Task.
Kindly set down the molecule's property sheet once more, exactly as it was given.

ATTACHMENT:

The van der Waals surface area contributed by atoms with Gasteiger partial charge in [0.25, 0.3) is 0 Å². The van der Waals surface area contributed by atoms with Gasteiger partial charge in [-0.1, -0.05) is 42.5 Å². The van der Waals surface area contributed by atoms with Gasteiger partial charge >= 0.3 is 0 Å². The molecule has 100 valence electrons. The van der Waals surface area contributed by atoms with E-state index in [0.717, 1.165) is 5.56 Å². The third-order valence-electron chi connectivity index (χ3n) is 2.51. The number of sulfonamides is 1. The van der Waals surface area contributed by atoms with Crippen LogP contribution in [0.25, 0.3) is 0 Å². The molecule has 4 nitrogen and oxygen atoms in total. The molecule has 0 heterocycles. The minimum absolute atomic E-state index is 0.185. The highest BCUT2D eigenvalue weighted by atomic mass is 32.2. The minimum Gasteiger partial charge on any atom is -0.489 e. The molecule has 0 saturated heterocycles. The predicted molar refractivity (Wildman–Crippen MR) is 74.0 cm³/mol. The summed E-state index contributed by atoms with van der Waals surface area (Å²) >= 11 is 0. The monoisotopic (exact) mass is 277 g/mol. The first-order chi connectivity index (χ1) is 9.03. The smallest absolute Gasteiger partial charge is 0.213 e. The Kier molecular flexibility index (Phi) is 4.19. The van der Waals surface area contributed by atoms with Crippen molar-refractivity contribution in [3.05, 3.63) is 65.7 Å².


The van der Waals surface area contributed by atoms with Gasteiger partial charge in [0.25, 0.3) is 0 Å². The van der Waals surface area contributed by atoms with Gasteiger partial charge in [-0.1, -0.05) is 42.5 Å². The van der Waals surface area contributed by atoms with Gasteiger partial charge >= 0.3 is 0 Å². The molecule has 100 valence electrons. The van der Waals surface area contributed by atoms with E-state index in [0.717, 1.165) is 5.56 Å². The third-order valence-electron chi connectivity index (χ3n) is 2.51. The number of sulfonamides is 1. The van der Waals surface area contributed by atoms with Crippen LogP contribution in [0.25, 0.3) is 0 Å². The molecule has 4 nitrogen and oxygen atoms in total. The molecule has 0 heterocycles. The minimum absolute atomic E-state index is 0.185. The highest BCUT2D eigenvalue weighted by atomic mass is 32.2. The minimum Gasteiger partial charge on any atom is -0.489 e. The molecule has 0 saturated heterocycles. The predicted molar refractivity (Wildman–Crippen MR) is 74.0 cm³/mol. The summed E-state index contributed by atoms with van der Waals surface area (Å²) >= 11 is 0. The monoisotopic (exact) mass is 277 g/mol. The first-order chi connectivity index (χ1) is 9.03. The smallest absolute Gasteiger partial charge is 0.213 e. The Kier molecular flexibility index (Phi) is 4.19. The van der Waals surface area contributed by atoms with Crippen molar-refractivity contribution in [3.05, 3.63) is 65.7 Å².